Tuesday, March 26, 2013

Tuesday Retail News & Notes

Tuesday Retail & Consumer Reading List:
  • Naughty in Name Only: Nasty Gal is Fastest Growing Retailer You've Never Heard Of (NY Times)
  • How next-generation apps will market your brainwaves (Slate)
  • Store Charges Customers $5 'Just Looking' Fee To Combat Showrooming (Business Insider)
  • Joe Fresh Boosts J.C. Penney...But Will It Last? (Knowledge@Wharton)
  • Consumers Will Keep Spending as U.S. Hurdles Fade (Bloomberg)
  • Sears rolls out the 'Fulfilled by Sears' program for other retailers (Internet Retailer)
  • The New Big Box Investment Criteria: What Real Estate Investors Need to Know About Multichannel Retail (NREI)
  • New Balance 3D prints the perfect shoe for athletes (SmartPlanet)
  • Early Adopter Millennials Leading in Mobile Device Adoption (MarketingProfs)
  • The Trader Joe's Lesson: How to Pay a Living Wage and Still Make Money in Retail (The Atlantic)
  • Video: Uniqlo Aims for World Domination (CBS News)
  • PayPal leads the pack for mobile wallet awareness (Mobile Commerce Daily) and Wall Street worries about PayPal's offline expansion (Reuters)
  • Customers Flee Wal-Mart Empty Shelves for Target, Costco (Businessweek)
  • The Best Sales Associate for a Retail Brand? Educated... Not Trained (Forbes)

Tuesday Retail & Consumer Roundup:
The Conference Board Consumer Confidence Index declined sharply in March to 59.7, down 12.2% from February and 14.1% below the year-ago level. The Present Situation Index dropped 5.7% from the prior month but still sits 16.0% above last March, while the Expectations Index declined 15.9% from February and is a hefty 26.2% below last year.
Lynn Franco, Director of Economic Indicators at The Conference Board, said "Consumer Confidence fell sharply in March, following February’s uptick. This month’s retreat was driven primarily by a sharp decline in expectations, although consumers were also more pessimistic in their assessment of current conditions. The loss of confidence, particularly expectations, mirrors the losses experienced this past December and January. The recent sequester has created uncertainty regarding the economic outlook and as a result, consumers are less confident."

The International Council of Shopping Centers (ICSC) reported that chain store sales fell 1.7% for the week ending Mar 23rd compared to the prior week, while year-on-year sales grew only 1.0%, which was the weakest showing in more than 3 years.

According to the ICSC‐GS consumer tracking survey, business weakened over the past week at department stores, apparel‐specialty stores, discounters and wholesale clubs, but was stronger at drug, dollar, office and furniture stores.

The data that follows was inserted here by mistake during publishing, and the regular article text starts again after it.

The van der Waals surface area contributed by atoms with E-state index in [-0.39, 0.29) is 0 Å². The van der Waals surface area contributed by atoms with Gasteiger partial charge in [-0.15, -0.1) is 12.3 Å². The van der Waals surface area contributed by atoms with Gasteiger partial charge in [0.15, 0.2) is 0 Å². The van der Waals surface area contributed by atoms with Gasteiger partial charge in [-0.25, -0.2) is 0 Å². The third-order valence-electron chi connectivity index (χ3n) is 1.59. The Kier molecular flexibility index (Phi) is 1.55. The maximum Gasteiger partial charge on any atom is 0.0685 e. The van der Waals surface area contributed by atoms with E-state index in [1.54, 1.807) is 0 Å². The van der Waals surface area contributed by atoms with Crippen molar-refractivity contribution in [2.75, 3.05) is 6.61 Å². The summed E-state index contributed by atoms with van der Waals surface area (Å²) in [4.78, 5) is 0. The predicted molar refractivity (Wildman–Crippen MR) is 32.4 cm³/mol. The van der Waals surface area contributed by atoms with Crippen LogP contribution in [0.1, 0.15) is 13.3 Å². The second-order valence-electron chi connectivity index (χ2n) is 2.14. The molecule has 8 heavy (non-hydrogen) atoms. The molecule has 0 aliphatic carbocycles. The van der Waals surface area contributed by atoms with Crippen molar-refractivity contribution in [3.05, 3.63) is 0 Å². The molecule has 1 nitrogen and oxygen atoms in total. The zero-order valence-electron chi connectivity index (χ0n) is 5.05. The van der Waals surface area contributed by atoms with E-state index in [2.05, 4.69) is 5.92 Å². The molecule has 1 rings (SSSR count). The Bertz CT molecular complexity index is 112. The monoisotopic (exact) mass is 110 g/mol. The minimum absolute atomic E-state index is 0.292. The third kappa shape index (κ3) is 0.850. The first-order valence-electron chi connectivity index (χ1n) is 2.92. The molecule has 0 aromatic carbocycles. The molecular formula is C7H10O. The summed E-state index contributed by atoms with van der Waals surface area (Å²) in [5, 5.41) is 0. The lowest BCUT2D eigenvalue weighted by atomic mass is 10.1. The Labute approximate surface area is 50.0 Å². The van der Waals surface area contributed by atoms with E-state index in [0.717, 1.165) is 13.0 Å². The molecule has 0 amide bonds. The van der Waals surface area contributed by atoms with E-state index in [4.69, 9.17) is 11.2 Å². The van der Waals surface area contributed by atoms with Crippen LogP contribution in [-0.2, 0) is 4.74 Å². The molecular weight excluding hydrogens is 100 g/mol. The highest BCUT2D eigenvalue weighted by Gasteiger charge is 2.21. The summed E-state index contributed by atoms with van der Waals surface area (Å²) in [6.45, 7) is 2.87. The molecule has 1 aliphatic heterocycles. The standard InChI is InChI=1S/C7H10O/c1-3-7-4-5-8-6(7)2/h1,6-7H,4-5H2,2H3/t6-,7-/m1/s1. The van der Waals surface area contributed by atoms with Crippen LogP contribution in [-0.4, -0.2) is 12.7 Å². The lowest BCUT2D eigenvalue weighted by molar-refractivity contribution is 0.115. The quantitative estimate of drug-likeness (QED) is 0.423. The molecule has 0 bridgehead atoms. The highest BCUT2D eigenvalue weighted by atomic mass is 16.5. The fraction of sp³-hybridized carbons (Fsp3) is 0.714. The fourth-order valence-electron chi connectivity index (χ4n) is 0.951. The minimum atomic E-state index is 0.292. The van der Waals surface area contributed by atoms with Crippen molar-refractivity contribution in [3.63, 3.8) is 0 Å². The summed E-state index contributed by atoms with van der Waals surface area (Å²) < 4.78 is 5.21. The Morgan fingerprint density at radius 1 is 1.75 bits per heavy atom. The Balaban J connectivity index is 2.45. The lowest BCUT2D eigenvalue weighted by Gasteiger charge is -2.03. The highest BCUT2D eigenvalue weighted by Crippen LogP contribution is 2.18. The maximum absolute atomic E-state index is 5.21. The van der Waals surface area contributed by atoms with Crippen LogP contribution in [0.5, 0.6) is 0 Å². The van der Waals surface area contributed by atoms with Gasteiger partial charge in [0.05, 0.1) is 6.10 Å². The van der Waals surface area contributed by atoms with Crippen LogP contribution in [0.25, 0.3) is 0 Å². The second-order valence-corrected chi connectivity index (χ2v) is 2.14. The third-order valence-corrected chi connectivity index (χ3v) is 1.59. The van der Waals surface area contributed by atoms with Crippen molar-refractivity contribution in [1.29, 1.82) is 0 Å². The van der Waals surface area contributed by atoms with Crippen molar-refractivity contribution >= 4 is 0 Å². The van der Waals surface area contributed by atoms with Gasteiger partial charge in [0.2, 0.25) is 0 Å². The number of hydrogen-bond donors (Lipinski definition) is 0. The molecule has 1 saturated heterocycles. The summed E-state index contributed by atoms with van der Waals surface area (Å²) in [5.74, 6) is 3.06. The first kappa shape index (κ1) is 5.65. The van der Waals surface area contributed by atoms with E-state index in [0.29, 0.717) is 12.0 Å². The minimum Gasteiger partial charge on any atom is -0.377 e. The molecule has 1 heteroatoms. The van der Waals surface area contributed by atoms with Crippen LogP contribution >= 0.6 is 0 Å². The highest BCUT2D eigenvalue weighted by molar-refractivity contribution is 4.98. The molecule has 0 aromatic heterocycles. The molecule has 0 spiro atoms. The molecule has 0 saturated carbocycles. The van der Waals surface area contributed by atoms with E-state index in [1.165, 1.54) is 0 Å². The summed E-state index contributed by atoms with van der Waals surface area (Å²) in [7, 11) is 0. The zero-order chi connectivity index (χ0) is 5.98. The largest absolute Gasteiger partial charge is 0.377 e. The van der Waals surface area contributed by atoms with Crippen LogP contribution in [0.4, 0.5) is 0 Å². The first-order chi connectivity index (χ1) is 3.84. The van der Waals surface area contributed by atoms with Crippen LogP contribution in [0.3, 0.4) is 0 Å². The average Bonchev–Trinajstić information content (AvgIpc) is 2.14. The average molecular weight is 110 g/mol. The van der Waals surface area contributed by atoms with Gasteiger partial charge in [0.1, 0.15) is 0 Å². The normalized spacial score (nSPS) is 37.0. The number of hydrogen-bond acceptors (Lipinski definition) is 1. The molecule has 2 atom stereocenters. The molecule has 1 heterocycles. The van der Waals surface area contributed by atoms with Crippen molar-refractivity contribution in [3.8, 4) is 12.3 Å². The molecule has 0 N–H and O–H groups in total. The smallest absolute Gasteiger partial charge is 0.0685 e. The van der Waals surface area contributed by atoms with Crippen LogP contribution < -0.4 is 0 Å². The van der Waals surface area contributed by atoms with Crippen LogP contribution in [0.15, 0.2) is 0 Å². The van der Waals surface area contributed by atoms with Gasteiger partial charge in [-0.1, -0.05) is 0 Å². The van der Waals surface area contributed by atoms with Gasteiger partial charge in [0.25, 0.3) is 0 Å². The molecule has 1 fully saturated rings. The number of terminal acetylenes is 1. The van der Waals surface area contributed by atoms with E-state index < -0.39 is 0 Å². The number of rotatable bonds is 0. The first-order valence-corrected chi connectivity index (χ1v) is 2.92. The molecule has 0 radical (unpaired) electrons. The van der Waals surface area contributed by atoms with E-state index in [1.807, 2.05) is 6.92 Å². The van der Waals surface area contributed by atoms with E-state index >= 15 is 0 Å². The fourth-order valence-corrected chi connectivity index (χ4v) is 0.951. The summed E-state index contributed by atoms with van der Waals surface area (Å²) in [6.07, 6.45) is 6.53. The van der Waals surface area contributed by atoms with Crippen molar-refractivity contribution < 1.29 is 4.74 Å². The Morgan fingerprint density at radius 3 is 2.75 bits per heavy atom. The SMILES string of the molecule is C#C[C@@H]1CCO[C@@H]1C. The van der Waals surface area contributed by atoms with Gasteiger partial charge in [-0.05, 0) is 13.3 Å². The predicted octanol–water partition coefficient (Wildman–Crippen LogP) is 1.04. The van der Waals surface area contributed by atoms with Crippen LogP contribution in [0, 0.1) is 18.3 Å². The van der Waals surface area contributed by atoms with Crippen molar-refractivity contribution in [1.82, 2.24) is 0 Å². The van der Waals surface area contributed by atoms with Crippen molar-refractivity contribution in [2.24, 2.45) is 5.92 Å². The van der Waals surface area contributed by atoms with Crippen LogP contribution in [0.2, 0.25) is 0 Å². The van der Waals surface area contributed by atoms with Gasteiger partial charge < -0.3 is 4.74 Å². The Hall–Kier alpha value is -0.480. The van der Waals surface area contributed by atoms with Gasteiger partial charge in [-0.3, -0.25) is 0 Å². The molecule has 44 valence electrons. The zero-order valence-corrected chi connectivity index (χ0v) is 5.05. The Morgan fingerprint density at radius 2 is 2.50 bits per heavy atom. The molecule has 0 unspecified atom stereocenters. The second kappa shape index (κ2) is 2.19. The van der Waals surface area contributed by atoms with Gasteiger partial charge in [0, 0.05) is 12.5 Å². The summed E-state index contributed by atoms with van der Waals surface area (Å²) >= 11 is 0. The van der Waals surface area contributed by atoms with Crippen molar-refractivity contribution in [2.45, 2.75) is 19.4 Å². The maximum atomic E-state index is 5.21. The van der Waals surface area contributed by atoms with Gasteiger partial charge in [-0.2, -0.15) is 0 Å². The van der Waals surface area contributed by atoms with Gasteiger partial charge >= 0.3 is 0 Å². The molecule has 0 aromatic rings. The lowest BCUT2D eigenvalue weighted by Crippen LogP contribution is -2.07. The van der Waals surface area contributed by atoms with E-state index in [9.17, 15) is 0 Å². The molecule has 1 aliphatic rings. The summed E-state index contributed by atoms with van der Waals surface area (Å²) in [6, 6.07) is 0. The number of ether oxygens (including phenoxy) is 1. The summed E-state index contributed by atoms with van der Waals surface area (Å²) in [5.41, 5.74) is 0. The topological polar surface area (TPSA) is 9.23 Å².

"An abnormally cold bout of weather in the eastern two-thirds of the country brought a chill to consumers and their interest in spring goods--especially apparel," said ICSC Chief Economist Michael Niemira.
Indeed - Weather Trends International (WTI) noted that the average nationwide temperature during this past week was 15.2°F colder than last year and 4.5°F below its long-term average. WTI observed that "Temperatures were 20‐to‐40°F colder than last year … across the East. Temperatures for the United States, as a whole, were the third coldest in more than 22 years for the third week of the retail March. Adding insult to injury, it was. . .the snowiest third week of March in nine years."

ShopperTrak, which won't report weekly sales until later today, noted last week that business should pick up as consumers go on spring break and ahead of the Easter holiday. However, the company expects the overall March-April period to be weaker than expected due to the unseasonably cool weather, especially against last year's very warm early start to spring.

Redbook Research said same-store sales rose 2.6% in the third week of March following a 2.9% gain the prior week. Month-to-date, sales were up 2.8% over the prior year and 0.6% relative to February.

Redbook expects same-store sales to post a 3.3% gain for the full month compared to last March. The company notes there will be an upward bias to March results due to Easter falling 2 weeks earlier this year compared to last year.
Easter based buying became evident across a broad range of merchandise categories from food to toys and footwear. There was a good spurt in demand for spring apparel, especially swimwear, as a lot of people are getting ready for spring break and a vacation in a warm place. Sales levels are expected to rise into the Easter weekend during the coming week.
The Energy Information Administration (EIA) reported that gas prices fell for the fourth consecutive week to $3.68 for the week ending 3/25, down 1.6 cents from the prior week and 10.4 cents from the February peak - prices at the pump are 6.1% below levels a year ago. AAA said that the national average has fallen for five consecutive days and 22 of 26 days, and expects prices to fall further in the coming months.

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